Purposely removing foul language from a book seems like a lie to me. Obviously, use of swear words solely to shock or to excess is its own problem. However, I certainly would not want to see the books bleached into something unrealistic. Apparently, a bunch of concerned parents are worried that their precious snowflakes will read these books and want to swear like the characters do, as the ones who swear tend to be popular and attractive. Another thought: the popular, attractive kids at my school did swear, because they were all edgy and cool and old for their years. So, unless your kid goes to a magic school without this hierarchy, they probably idolize people like that anyway. Novels should reflect the truth of life, even if that includes swearing.
As of yesterday, Sarah Coyne had a new idea: add a rating system to YA books, just like movies are rated. Again, the blogosphere has been full of discussion about this topic. I suppose I wouldn't be hugely angered if they (the powers that be) put this into effect, but I definitely think it's stupid.
Why do they want to do this anyway? Is it for the kids and teens? No, not really. It's for their parents, who are too damn lazy to read the book or research it before letting their lil' snowflake read it. If you're going to be so controlling of your child's reading material, then you should be willing to put some work in, I say.
I worry that should such a practice be put in place, reading might decline. Applying a rating like PG-13 to a MG/YA book would definitely lead certain types of parents to forbid their child from reading it. If that child has an adult reading level and understanding, he/she could be turned off to reading, because of the limitation to only PG reading material. Other parents would forbid their children to read ANY book with swearing or sex or drugs, which is a shame too, because kids are going to be confronted with these things, and a book can help them consider the implications. Besides, a label for swearing in a novel could indicate one or two instances of swearing or a hundred. The prohibition would be in place just the same.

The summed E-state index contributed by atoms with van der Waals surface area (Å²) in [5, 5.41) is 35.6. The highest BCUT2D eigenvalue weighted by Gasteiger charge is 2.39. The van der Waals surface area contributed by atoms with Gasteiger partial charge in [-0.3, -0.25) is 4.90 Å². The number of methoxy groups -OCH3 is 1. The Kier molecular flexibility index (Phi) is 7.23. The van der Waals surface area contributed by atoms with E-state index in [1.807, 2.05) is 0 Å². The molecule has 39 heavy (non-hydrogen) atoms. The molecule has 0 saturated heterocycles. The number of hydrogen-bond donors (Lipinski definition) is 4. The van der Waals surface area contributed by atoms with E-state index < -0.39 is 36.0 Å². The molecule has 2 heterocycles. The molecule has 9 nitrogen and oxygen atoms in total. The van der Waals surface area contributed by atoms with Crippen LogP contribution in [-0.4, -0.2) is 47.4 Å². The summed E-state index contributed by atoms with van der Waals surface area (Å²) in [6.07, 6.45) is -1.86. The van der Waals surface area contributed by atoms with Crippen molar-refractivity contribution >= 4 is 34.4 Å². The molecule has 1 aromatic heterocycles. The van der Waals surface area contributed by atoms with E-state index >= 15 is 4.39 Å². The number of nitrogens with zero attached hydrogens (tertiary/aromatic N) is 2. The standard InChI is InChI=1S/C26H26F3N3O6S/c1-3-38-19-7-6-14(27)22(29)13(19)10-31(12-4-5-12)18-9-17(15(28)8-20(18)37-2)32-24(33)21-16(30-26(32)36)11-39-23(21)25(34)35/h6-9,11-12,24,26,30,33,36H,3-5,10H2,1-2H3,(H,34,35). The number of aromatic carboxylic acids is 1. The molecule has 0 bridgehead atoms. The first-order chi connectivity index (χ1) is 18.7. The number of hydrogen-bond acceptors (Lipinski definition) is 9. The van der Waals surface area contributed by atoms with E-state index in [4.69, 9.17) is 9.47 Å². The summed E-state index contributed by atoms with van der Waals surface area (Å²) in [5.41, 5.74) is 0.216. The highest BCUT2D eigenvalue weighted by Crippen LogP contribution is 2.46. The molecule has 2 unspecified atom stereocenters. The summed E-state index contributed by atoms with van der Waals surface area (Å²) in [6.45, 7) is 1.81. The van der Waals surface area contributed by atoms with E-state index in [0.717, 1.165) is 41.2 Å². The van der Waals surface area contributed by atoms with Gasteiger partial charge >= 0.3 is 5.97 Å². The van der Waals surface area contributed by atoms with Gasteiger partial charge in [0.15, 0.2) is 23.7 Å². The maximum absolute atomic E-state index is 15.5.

My parents never restricted my reading, and while I may not have turned out like those parents desire (I can be rather filthy-mouthed at times), I think I turned out okay, and probably better (by their standards) than a number of those micromanaged children. I really don't remember stumbling across any books that contained material I was not ready to read, and I transitioned directly from children's books to the adult section, since teen material was paltry when I was growing up. If a kid's not ready for a book, the language will probably be too much. Or, if they picked up a Chuck Palahniuk book and were horrified no end by it, they can just put it down.
Parents, if you're worried about what your kids are reading, you don't need to force publishers to add this info to books. What you can do is go search for blogs that warn their readers about this kind of content. One that I know of is Reading Teen. Many bloggers set out with cataloging the cleanliness of books for those that are concerned. With a little bit of research, this information is out there.